The importance of writing a speech instead of improvising16 Oct 2018
You’ve been asked to give an important speech on a topic you’re knowledgeable about. But there is endless debate over whether it’s a better idea to write your speech out in full or just speak from what you know with only a rough plan.
I find writing it out is always the best option. As you’d learn on a public speaking course, you don’t necessarily want to read from it when you speak, but the process of writing in full what you want to say helps you in a number of ways.
It gives you a chance to refine your ideas
As strange as it sounds, speaking off the cuff can sometimes lead you to saying things you don’t necessarily mean. In an effort to keep your mouth moving and the words flowing, your talk and talk until suddenly you realise the thing you just said isn’t actually what you meant, has an important caveat you didn’t mention or is just plain wrong.
Writing our your speech avoids these problems. You have the time to refine your ideas until you’re 100 per cent happy with what you’re saying and every fact and figure you mention is true.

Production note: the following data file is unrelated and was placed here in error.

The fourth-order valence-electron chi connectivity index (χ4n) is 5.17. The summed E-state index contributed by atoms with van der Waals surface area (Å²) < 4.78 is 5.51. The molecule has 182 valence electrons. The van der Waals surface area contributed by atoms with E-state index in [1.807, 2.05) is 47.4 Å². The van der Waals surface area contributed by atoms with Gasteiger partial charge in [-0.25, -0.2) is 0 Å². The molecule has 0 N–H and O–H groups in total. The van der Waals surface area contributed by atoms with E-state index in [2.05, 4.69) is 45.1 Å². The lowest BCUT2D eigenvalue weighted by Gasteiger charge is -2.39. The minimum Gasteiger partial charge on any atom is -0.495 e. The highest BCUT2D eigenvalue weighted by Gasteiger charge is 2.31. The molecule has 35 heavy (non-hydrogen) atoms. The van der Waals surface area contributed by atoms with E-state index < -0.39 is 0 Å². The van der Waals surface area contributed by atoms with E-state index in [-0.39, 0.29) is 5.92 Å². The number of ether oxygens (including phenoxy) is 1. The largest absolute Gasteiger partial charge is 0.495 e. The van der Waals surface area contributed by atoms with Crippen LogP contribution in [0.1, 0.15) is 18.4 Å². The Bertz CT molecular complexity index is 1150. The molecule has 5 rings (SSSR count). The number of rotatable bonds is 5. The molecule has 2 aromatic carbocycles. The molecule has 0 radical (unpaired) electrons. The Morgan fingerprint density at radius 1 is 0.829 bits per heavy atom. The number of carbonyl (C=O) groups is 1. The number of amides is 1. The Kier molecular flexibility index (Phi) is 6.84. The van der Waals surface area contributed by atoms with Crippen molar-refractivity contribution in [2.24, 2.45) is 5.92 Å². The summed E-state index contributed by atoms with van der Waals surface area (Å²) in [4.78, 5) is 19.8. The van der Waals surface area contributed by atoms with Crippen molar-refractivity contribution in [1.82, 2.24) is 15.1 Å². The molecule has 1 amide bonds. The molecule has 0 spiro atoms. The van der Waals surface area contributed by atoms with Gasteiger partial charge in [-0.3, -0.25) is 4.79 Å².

You can rehearse
Giving a good speech is all about rehearsal. Ever seen a TED Talk? What comes off as an effortless and free-flowing speech is actually the result of many hours of rehearsal and presentation skills training. It’s ironic, but making things look effortless actually requires a lot of effort.
If you don’t write out your speech, rehearsing becomes a lot harder because what are you really practising? Rambling for 15 minutes? When you write your speech in full, you can practise the cadence of your delivery, the words you want to emphasise, the spaces where you’ll pause for effect. All of these things make it easier for your audience to take on board what you’re saying.
Flagging possible misinterpretations is easier
As well as refining your ideas, writing out your speech helps you communicate with them more clearly by avoiding possible misinterpretations. Now it may be true that you have everything you want to say in your head, and can just rattle it off whenever you’re asked – and that’s great. But for tricky subject areas, it’s super important that you choose your words carefully. It should be obvious that the time for choosing the best way to phrase something is not milliseconds before you have to say it. Writing your speech out gives you the time to pre-empt where your audience might become confused, and then account for that with what you say next.
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